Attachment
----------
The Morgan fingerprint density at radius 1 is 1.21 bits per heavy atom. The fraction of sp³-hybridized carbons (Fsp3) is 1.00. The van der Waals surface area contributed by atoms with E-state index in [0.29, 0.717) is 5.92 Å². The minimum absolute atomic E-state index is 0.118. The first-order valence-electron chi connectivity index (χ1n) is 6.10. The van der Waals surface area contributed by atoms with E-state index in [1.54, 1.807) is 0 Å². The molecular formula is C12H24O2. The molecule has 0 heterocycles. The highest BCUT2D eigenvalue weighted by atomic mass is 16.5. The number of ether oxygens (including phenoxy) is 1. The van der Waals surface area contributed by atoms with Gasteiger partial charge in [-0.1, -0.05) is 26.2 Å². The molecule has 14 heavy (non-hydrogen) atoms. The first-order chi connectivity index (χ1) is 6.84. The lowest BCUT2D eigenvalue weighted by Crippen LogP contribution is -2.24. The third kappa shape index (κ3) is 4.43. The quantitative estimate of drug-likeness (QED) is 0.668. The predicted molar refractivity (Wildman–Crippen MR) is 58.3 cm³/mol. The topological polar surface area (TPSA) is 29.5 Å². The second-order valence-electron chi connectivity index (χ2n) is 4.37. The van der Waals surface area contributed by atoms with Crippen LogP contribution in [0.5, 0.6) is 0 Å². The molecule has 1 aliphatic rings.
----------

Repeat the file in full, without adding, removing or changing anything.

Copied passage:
The Morgan fingerprint density at radius 1 is 1.21 bits per heavy atom. The fraction of sp³-hybridized carbons (Fsp3) is 1.00. The van der Waals surface area contributed by atoms with E-state index in [0.29, 0.717) is 5.92 Å². The minimum absolute atomic E-state index is 0.118. The first-order valence-electron chi connectivity index (χ1n) is 6.10. The van der Waals surface area contributed by atoms with E-state index in [1.54, 1.807) is 0 Å². The molecular formula is C12H24O2. The molecule has 0 heterocycles. The highest BCUT2D eigenvalue weighted by atomic mass is 16.5. The number of ether oxygens (including phenoxy) is 1. The van der Waals surface area contributed by atoms with Gasteiger partial charge in [-0.1, -0.05) is 26.2 Å². The molecule has 14 heavy (non-hydrogen) atoms. The first-order chi connectivity index (χ1) is 6.84. The lowest BCUT2D eigenvalue weighted by Crippen LogP contribution is -2.24. The third kappa shape index (κ3) is 4.43. The quantitative estimate of drug-likeness (QED) is 0.668. The predicted molar refractivity (Wildman–Crippen MR) is 58.3 cm³/mol. The topological polar surface area (TPSA) is 29.5 Å². The second-order valence-electron chi connectivity index (χ2n) is 4.37. The van der Waals surface area contributed by atoms with Crippen LogP contribution in [0.5, 0.6) is 0 Å². The molecule has 1 aliphatic rings.